• proletariat: the laborers in a society
  • capitalism: a way of organizing an economy so that the things that are used to make and transport products (such as land, oil, factories, ships, etc.) are owned by individual people and companies rather than by the government
  • alienation: an individual's isolation from his society, his work, and his sense of self
  • false consciousness: a person's beliefs and ideology that are in conflict with her best interests
  • class consciousness: the awareness of one s rank in society
  • rationalization: a belief that modern society should be built around logic and efficiency rather than morality or tradition
  • iron cage: a situation in which an individual is trapped by social institutions

Section  4.3 Social Constructions of Reality

  • habitualization: the idea that society is constructed by us and those before us, and it is followed like a habit
  • institutionalization: the act of implanting a convention or norm into society
  • Thomas theorem: how a subjective reality can drive events to develop in accordance with that reality, despite being originally unsupported by objective reality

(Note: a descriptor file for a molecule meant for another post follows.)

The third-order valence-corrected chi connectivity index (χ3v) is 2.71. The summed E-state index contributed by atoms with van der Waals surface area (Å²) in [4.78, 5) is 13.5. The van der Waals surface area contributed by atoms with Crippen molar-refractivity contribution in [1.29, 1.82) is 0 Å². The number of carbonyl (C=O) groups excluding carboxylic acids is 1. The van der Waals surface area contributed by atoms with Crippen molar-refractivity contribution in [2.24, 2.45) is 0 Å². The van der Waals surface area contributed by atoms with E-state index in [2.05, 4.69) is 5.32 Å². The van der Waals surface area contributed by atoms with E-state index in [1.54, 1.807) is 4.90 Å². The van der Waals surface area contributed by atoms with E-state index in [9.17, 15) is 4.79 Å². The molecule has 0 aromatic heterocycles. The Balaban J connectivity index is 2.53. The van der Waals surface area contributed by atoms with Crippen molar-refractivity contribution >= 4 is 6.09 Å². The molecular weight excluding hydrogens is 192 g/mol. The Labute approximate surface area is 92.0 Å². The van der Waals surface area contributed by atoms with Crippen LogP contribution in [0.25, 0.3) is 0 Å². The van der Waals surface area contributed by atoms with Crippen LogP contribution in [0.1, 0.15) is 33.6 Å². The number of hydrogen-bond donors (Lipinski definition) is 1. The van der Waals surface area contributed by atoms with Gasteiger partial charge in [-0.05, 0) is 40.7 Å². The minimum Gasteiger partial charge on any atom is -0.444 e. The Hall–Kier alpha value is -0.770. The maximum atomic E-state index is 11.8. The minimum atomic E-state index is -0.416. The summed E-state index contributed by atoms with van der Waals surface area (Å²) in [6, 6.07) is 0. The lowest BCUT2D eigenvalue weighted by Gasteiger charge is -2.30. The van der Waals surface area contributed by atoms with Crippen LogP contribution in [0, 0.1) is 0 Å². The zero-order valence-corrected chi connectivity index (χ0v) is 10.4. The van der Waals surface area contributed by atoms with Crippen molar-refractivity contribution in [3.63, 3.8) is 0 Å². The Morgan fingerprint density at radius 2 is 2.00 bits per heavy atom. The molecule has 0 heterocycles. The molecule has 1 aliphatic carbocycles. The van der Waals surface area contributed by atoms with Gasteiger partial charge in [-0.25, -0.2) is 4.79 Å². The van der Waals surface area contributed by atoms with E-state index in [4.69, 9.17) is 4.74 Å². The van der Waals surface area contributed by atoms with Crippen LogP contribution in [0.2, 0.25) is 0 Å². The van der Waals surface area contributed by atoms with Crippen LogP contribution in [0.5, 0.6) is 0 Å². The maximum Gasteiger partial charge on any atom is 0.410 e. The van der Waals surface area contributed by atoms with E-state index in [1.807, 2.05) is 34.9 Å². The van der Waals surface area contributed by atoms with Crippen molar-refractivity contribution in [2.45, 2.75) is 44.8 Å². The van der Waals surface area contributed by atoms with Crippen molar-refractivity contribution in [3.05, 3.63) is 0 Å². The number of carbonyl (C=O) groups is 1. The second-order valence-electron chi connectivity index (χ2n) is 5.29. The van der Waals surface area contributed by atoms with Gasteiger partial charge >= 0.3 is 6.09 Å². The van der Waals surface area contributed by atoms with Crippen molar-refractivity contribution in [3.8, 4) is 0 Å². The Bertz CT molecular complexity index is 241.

• self-fulfilling prophecy: an idea that becomes true when acted upon
  • roles: patterns of behavior that are representative of a person's social status
  • status: the responsibilities and benefits that a person experiences according to his or her rank and role in society
  • ascribed status: the status outside of an individual's control, such as sex or race
  • achieved status: the status a person chooses, such as a level of education or income
  • role-set: an array of roles attached to a particular status
  • role strain: stress that occurs when too much is required of a single role
  • role conflict: a situation when one or more of an individual's roles clash
  • role performance: the expression of a role
  • looking-glass self: our reflection of how we think we appear to others

Section 4.1 Types of Societies

Preindustrial Societies
Industrial Society
Postindustrial Society

Section 4.2 Theoretical Perspectives on Society

Émile Durkheim and Functionalism
Karl Marx and Conflict Theory
Max Weber and Symbolic Interactionism

Section 4.3 Social Constructions of Reality

Roles and Status
Presentation of Self